The most haunted sequence of gray, photo-based paintings from the mid-1960s is “Eight Student Nurses” (1966), painted from student photographs of the nurses murdered by the famous German serial killer, Richard Speck. The relatively small portraits are starkly contrasted, black hair and black eye-sockets and black shadows against a washed-out ground, shoulders and blouses just barely indicated by highlights. The feathered blurring and lack of rendered detail make the faces at once gentle and anonymous. The nurses are distinguished from one another by the refined gradations of gray and by the positions of their heads and eyes: the three portraits on either side of the series look inward, skirting the viewer’s gaze, whereas the two central portraits, shadows falling over their faces, cast almost brooding, wounded gazes at the beholder. Given the sterile, institutional character of the source photographs, and the highly schematic manner in which Richter painted them, at least when compared with the hyperrealist 48 Portraits (1971 – 1972), one would expect “Eight Student Nurses” to be cold and static. On the contrary, the affecting but unsentimental tenderness of these paintings comes not just from one’s knowledge that the subjects all suffered violent, senseless, early deaths, but from the way Richter’s subtle erasures and reversed distancing point toward lost lives that themselves cannot be represented. “Eight Student Nurses” might be taken as a confirmation of Benjamin Buchloh’s view that Richter uses bland photographs in order to demonstrate the irrelevance of painting after Duchamp and in the age of mechanical reproduction. Nothing could be farther from the truth. Richter’s withholding of visible touch or gesture should not mislead, for upon prolonged contemplation, the painting in “Eight Student Nurses” asserts itself as paint (rather than the chemicals which comprise a photograph), without bringing with it the ethic of subjective expression that painting has come to have. Richter does not self-hatingly reject oil painting, but systematically deflates it to the status of just another material, and, like Robert Ryman in a way, forces us to rethink the notion of the “painterly.” A connoisseur of the double negative, Richter pushes painting to its vanishing point in order to dislodge the nurses from the stasis of their photographs, to give them an active and unresolved life in the striving eyes of the viewer.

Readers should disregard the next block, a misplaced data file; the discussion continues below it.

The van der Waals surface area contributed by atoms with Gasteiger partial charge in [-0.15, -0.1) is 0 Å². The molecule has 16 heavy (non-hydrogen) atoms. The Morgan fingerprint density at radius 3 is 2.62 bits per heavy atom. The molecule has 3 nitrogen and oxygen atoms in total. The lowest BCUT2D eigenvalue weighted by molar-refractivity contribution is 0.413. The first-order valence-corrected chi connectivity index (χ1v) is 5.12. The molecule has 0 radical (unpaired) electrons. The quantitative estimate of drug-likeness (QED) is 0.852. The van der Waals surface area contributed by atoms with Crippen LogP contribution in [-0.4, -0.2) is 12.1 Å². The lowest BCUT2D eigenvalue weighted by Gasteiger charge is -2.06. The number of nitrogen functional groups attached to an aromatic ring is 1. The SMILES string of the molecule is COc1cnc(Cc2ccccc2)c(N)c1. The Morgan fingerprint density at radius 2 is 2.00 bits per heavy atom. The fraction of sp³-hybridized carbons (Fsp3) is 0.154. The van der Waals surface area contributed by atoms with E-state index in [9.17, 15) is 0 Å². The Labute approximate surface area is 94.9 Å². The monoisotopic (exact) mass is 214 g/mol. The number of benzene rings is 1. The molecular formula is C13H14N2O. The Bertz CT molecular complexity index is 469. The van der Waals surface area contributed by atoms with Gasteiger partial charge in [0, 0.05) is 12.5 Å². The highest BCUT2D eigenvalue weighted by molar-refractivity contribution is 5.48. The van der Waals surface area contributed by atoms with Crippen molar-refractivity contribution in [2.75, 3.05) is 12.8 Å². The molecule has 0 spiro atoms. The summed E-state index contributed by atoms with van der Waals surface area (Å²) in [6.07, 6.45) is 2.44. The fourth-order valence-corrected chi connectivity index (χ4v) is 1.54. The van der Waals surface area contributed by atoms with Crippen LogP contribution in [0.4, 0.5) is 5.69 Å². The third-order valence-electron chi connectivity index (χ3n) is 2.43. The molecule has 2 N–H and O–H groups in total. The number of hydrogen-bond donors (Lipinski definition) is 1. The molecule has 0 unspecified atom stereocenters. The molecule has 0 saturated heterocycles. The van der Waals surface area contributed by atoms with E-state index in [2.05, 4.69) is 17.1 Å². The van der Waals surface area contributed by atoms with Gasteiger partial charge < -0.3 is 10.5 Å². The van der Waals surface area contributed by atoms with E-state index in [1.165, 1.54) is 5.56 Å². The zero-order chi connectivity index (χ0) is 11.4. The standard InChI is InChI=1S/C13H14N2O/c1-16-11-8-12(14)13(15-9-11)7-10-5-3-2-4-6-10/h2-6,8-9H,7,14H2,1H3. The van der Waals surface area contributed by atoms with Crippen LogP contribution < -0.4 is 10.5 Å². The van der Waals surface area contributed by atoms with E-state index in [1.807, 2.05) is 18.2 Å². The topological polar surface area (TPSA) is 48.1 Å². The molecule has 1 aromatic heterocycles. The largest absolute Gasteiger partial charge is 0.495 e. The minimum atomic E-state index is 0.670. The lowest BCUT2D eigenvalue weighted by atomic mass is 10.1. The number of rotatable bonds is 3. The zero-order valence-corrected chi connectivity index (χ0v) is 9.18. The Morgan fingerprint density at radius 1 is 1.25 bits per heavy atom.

By the end of the 1960s and the beginning of the 1970s, Richter was working in several directions at once: he painted portraits, townscapes, landscapes, color charts based on commercial color samples, and several varieties of abstraction. It is one of the achievements of Robert Storr’s curating and installations of the show to make such diverse types of painting resonate with one another. One of the effects of Richter’s use of grisaille and unpainting in works like “Cathedral Square, Milan” (1968) is to draw the viewer toward the ephemeral physicality of the painting’s skein. Richter’s illusionistic paintings demand to be scrutinized closely, and yet as one does so, the images dissolve into abstract gradations of tone, figure and ground collapsing into the flatness of the surface. Richter’s most successful early abstractions are, in fact, painted in an illusionistic style. In “Gray Streaks” (1968), for example, gray bands form nested rectangles which evoke Frank Stella’s Black Paintings, but here the bands squiggle and blur and have a soft, wormy, swarming volume. “Detail (Brown)” (1970), presumably a rendered detail from another abstract painting, is painted in palpably unpleasant browns and resembles a heavy, liquid chemical, slowly rippling and oozing, reacting in bleached stripes across the canvas. Richter’s initial forays into colorist abstraction are, however, halting at best. The illusionistic paintings based on photographs of details of free gestural abstractions, which he typically calls “abstract pictures,” have a theoretical interest for the way they objectify painterly gesture, and yet their strident colors and soft-focus shapes lack physical presence or depth. Richter’s directly painted abstractions of the early 1980s, such as “Clouds” (1982) and “Marian” (1983), with their aggressive, electric colors, big swiped strokes and skittering fragments of scraped paint, are graphic and mannered. Unlike the detail paintings and photographs, the gestural passages remain too close to the work of Franz Kline or the de Kooning of the mid-1960s to constitute a potent critique or transformation of gestural abstraction. At the same time they lack the emotional directness and authenticity of the best Abstract Expressionist pictures. Whereas the surfaces of the gray photo-based paintings and even of the more pristine and impenetrable color landscape paintings consist of subtly modulated gradations, the open spaces in paintings like “Clouds” and also of “Pavilion” (1983) are static, reestablishing a crude relationship between figure and ground, and fail to set in motion a dialectic with the viewer. In addition, Richter’s use of unpainting, of pulling and scraping off layers of pigment with a hard edge, is oddly haphazard, and appears to be stylized and decorative. Richter has painted literally hundreds of abstractions, and many of them appear to be simply cranked out.